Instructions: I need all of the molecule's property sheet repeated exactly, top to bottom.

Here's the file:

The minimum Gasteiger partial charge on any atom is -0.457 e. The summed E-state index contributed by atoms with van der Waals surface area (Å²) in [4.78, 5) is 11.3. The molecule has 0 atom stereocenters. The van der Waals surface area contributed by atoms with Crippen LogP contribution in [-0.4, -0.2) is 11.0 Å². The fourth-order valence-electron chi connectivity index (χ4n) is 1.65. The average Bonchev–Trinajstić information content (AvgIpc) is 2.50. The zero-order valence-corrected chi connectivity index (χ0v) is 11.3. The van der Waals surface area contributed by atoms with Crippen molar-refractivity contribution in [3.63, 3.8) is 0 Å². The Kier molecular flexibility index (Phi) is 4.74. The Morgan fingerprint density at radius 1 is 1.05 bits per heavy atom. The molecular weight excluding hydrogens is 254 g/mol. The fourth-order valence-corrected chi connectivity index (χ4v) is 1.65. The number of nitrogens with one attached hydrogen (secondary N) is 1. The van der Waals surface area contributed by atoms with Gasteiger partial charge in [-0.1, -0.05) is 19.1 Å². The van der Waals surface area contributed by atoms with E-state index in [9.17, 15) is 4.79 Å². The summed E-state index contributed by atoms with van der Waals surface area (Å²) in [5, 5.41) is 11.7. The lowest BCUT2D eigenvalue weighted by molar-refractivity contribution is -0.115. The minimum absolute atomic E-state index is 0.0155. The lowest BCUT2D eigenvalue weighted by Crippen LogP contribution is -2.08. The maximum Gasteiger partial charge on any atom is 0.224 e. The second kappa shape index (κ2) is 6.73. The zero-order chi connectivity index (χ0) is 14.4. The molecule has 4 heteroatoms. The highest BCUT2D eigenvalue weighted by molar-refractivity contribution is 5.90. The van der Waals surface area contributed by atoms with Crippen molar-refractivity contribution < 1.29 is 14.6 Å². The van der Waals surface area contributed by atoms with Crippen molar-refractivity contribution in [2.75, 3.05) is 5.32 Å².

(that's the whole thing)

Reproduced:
The minimum Gasteiger partial charge on any atom is -0.457 e. The summed E-state index contributed by atoms with van der Waals surface area (Å²) in [4.78, 5) is 11.3. The molecule has 0 atom stereocenters. The van der Waals surface area contributed by atoms with Crippen LogP contribution in [-0.4, -0.2) is 11.0 Å². The fourth-order valence-electron chi connectivity index (χ4n) is 1.65. The average Bonchev–Trinajstić information content (AvgIpc) is 2.50. The zero-order valence-corrected chi connectivity index (χ0v) is 11.3. The van der Waals surface area contributed by atoms with Crippen molar-refractivity contribution in [3.63, 3.8) is 0 Å². The Kier molecular flexibility index (Phi) is 4.74. The Morgan fingerprint density at radius 1 is 1.05 bits per heavy atom. The molecular weight excluding hydrogens is 254 g/mol. The fourth-order valence-corrected chi connectivity index (χ4v) is 1.65. The number of nitrogens with one attached hydrogen (secondary N) is 1. The van der Waals surface area contributed by atoms with Gasteiger partial charge in [-0.1, -0.05) is 19.1 Å². The van der Waals surface area contributed by atoms with E-state index in [9.17, 15) is 4.79 Å². The summed E-state index contributed by atoms with van der Waals surface area (Å²) in [5, 5.41) is 11.7. The lowest BCUT2D eigenvalue weighted by molar-refractivity contribution is -0.115. The minimum absolute atomic E-state index is 0.0155. The lowest BCUT2D eigenvalue weighted by Crippen LogP contribution is -2.08. The maximum Gasteiger partial charge on any atom is 0.224 e. The second kappa shape index (κ2) is 6.73. The zero-order chi connectivity index (χ0) is 14.4. The molecule has 4 heteroatoms. The highest BCUT2D eigenvalue weighted by molar-refractivity contribution is 5.90. The van der Waals surface area contributed by atoms with Crippen molar-refractivity contribution < 1.29 is 14.6 Å². The van der Waals surface area contributed by atoms with Crippen molar-refractivity contribution in [2.75, 3.05) is 5.32 Å².